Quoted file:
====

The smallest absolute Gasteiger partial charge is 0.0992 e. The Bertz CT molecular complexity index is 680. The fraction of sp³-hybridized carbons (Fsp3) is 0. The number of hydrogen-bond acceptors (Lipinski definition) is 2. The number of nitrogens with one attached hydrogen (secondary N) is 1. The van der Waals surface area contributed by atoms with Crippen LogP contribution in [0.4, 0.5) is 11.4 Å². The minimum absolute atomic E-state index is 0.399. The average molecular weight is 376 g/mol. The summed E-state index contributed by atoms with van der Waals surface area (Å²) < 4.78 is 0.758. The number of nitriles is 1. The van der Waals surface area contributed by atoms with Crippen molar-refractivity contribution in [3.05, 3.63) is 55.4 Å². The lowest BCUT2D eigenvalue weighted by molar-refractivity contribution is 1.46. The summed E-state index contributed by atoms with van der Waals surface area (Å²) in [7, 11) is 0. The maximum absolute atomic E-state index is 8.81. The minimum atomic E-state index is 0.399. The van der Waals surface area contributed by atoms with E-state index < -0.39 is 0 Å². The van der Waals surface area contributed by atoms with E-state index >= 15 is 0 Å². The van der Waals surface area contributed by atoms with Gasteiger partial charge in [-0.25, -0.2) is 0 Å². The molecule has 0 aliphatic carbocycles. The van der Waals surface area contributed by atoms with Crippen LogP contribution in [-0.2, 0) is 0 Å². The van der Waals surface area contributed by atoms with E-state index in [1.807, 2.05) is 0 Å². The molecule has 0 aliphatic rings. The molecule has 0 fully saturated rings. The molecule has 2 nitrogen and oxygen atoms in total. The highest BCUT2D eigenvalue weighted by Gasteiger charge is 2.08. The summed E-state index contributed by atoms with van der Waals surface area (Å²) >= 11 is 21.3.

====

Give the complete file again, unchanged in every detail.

The smallest absolute Gasteiger partial charge is 0.0992 e. The Bertz CT molecular complexity index is 680. The fraction of sp³-hybridized carbons (Fsp3) is 0. The number of hydrogen-bond acceptors (Lipinski definition) is 2. The number of nitrogens with one attached hydrogen (secondary N) is 1. The van der Waals surface area contributed by atoms with Crippen LogP contribution in [0.4, 0.5) is 11.4 Å². The minimum absolute atomic E-state index is 0.399. The average molecular weight is 376 g/mol. The summed E-state index contributed by atoms with van der Waals surface area (Å²) < 4.78 is 0.758. The number of nitriles is 1. The van der Waals surface area contributed by atoms with Crippen molar-refractivity contribution in [3.05, 3.63) is 55.4 Å². The lowest BCUT2D eigenvalue weighted by molar-refractivity contribution is 1.46. The summed E-state index contributed by atoms with van der Waals surface area (Å²) in [7, 11) is 0. The maximum absolute atomic E-state index is 8.81. The minimum atomic E-state index is 0.399. The van der Waals surface area contributed by atoms with E-state index < -0.39 is 0 Å². The van der Waals surface area contributed by atoms with E-state index >= 15 is 0 Å². The van der Waals surface area contributed by atoms with Gasteiger partial charge in [-0.25, -0.2) is 0 Å². The molecule has 0 aliphatic carbocycles. The van der Waals surface area contributed by atoms with Crippen LogP contribution in [-0.2, 0) is 0 Å². The van der Waals surface area contributed by atoms with E-state index in [1.807, 2.05) is 0 Å². The molecule has 0 aliphatic rings. The molecule has 0 fully saturated rings. The molecule has 2 nitrogen and oxygen atoms in total. The highest BCUT2D eigenvalue weighted by Gasteiger charge is 2.08. The summed E-state index contributed by atoms with van der Waals surface area (Å²) >= 11 is 21.3.